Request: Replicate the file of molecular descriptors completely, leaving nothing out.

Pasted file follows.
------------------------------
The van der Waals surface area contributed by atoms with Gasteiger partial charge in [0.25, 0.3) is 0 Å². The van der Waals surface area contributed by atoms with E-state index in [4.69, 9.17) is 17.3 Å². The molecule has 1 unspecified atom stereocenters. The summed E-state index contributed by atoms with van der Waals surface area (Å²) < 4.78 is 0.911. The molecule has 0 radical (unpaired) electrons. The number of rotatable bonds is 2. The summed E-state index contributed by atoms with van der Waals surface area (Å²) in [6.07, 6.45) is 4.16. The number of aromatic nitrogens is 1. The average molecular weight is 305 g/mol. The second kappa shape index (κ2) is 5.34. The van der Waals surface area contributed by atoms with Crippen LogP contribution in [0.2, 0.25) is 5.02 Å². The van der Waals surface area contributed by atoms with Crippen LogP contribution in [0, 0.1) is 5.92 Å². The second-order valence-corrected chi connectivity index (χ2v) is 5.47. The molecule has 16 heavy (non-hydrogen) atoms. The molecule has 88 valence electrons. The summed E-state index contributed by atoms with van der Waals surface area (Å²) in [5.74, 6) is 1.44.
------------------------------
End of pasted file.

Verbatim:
The van der Waals surface area contributed by atoms with Gasteiger partial charge in [0.25, 0.3) is 0 Å². The van der Waals surface area contributed by atoms with E-state index in [4.69, 9.17) is 17.3 Å². The molecule has 1 unspecified atom stereocenters. The summed E-state index contributed by atoms with van der Waals surface area (Å²) < 4.78 is 0.911. The molecule has 0 radical (unpaired) electrons. The number of rotatable bonds is 2. The summed E-state index contributed by atoms with van der Waals surface area (Å²) in [6.07, 6.45) is 4.16. The number of aromatic nitrogens is 1. The average molecular weight is 305 g/mol. The second kappa shape index (κ2) is 5.34. The van der Waals surface area contributed by atoms with Crippen LogP contribution in [0.2, 0.25) is 5.02 Å². The van der Waals surface area contributed by atoms with Crippen LogP contribution in [0, 0.1) is 5.92 Å². The second-order valence-corrected chi connectivity index (χ2v) is 5.47. The molecule has 16 heavy (non-hydrogen) atoms. The molecule has 88 valence electrons. The summed E-state index contributed by atoms with van der Waals surface area (Å²) in [5.74, 6) is 1.44.